Financial institutions report large cash and crypto transactions differently. This gap led to a controversial rule proposed by the Financial Crimes Enforcement Network (FinCEN) late last year, an official said Monday.
Speaking at a virtual panel hosted by compliance firm TRM Labs, FinCEN Deputy Director Michael Mosier was referring to a rule that would require crypto exchanges to report transactions involving private wallets (sometimes referred to as unhosted wallets) worth over $10,000 per day, as well as collect counterparty information for wallets that receive over $3,000 in crypto per day. The rule was proposed in the waning days of the Trump Administration by then-Secretary Steven Mnuchin.
If crypto is like cash, “why does the CTR, the currency transaction reporting requirement, apply to cash and banks and money services businesses but you have this gap with crypto,” Mosier asked.. “… There’s a concern at the senior government level, including political leaders here and abroad.”
The proposed rule, which was introduced on Dec. 18, 2020, would impose stringent data collection requirements on exchanges within the U.S.
While the CTR aspect is in line with requirements on cash transactions, the industry pushed back heavily against the counterparty information requirement, noting that among compliance burdens it would prevent U.S. crypto holders from sending funds to smart contract wallets, which by their nature don’t have names or addresses tied to them.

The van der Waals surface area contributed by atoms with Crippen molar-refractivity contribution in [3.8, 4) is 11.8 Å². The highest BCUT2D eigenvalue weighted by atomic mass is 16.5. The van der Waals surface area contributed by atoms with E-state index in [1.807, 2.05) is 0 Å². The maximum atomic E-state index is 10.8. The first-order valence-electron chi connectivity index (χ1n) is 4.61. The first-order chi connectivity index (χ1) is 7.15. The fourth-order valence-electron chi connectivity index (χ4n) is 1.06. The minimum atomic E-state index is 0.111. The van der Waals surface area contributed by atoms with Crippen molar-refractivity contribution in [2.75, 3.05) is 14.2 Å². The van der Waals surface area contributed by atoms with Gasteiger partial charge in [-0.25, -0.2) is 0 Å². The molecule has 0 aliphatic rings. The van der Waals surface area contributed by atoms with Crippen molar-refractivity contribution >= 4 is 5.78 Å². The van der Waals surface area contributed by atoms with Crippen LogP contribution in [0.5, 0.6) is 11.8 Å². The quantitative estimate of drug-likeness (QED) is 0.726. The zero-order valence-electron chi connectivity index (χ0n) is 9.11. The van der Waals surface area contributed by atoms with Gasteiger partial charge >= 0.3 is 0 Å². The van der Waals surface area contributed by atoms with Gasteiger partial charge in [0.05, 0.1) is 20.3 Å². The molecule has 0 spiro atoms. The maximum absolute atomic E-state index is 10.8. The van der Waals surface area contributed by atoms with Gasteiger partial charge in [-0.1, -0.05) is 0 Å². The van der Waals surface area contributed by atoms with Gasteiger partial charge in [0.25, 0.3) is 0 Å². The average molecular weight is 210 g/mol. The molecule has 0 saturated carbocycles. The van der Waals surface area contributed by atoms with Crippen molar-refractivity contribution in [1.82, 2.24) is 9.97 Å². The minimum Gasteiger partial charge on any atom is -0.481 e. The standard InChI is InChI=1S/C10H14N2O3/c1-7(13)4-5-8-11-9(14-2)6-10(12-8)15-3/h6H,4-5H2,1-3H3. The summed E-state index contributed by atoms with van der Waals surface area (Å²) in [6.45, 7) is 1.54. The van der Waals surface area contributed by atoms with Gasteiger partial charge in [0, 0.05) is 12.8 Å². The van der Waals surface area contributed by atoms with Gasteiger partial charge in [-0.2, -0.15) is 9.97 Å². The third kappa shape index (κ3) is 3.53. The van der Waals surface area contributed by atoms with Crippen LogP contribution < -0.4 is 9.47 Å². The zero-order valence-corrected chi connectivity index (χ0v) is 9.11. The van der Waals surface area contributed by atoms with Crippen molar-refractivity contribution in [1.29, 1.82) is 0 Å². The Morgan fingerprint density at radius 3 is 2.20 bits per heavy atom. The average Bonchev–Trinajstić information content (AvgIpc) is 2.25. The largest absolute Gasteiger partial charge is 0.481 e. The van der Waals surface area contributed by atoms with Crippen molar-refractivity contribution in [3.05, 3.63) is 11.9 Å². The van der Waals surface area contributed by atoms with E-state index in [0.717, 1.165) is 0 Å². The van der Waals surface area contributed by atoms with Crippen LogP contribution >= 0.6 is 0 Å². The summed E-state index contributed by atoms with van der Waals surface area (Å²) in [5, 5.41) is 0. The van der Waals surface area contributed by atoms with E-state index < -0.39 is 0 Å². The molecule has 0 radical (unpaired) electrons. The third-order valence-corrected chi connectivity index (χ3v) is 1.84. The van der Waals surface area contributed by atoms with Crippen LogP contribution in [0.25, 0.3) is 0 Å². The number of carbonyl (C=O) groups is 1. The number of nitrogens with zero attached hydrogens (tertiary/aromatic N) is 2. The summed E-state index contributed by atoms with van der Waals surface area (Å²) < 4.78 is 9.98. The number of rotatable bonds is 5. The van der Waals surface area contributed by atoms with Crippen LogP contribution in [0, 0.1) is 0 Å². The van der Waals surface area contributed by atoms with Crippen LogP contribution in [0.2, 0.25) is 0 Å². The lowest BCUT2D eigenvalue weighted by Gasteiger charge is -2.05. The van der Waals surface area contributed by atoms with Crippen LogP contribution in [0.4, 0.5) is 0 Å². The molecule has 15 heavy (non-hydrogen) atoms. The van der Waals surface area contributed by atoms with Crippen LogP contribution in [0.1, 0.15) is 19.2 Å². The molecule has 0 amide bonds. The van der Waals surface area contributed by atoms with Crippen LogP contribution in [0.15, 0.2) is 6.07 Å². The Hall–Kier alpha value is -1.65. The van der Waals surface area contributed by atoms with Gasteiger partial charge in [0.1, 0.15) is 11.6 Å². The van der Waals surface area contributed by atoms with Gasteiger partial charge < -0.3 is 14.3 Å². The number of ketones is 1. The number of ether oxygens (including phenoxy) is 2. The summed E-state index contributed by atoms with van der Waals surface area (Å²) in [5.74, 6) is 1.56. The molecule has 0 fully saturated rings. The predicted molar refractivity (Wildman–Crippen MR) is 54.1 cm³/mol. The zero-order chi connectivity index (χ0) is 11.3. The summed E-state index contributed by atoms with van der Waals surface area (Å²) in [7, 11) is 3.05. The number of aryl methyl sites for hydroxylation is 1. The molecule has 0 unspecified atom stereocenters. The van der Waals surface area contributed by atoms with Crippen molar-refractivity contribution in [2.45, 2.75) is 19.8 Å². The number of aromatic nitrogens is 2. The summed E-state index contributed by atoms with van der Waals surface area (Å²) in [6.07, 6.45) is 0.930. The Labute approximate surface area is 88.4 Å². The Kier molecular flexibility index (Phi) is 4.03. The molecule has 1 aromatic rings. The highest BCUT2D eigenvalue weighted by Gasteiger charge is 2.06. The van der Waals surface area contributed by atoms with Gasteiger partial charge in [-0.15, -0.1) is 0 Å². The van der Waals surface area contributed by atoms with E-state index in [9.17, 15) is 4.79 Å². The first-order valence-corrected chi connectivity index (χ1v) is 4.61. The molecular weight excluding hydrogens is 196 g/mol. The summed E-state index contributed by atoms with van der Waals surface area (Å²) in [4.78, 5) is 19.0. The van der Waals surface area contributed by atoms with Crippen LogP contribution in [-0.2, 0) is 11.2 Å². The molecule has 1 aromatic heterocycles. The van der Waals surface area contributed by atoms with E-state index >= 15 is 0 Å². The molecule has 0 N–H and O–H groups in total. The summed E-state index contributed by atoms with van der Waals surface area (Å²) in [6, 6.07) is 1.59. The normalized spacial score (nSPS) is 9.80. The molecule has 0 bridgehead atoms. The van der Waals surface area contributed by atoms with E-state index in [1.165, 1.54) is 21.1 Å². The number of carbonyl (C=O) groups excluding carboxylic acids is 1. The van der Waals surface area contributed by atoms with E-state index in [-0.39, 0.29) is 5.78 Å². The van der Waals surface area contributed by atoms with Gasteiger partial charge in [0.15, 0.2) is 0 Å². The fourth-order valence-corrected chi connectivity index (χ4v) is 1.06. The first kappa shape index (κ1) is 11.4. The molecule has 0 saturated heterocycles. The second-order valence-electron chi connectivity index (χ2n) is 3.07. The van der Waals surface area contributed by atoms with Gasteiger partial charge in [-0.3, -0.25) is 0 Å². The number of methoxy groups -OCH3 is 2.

Mapping old laws to new tech
According to fellow panelist Jai Ramaswamy, the head of risk, compliance and regulatory policy at cLabs, one issue is that much of the U.S.’ financial regulations are centered around using intermediaries in financial transactions.
Ramaswamy is a former head of the U.S. Department of Justice’s money laundering section, and wrote an opinion piece on how unhosted wallet restrictions might backfire last year for industry organization Coin Center.
In Monday’s talk, he said the Bank Secrecy Act’s core regulation focuses on these intermediaries identifying malicious or illegal activity and reporting that to the federal government.
“When you move to a world where those financial intermediaries are no longer the gatekeepers, if you will, and individuals are transacting peer-to-peer, it raises concerns about ‘okay what do you do in a disintermediated world when the regulatory regime is focused on having those financial intermediaries play a pretty important and crucial role in managing the risk of bad money in the system,’” he said.
He later added that, in his view, it’s not clear whether the Bank Secrecy Act’s clauses can map well onto a system based on peer-to-peer transactions.
However, he said…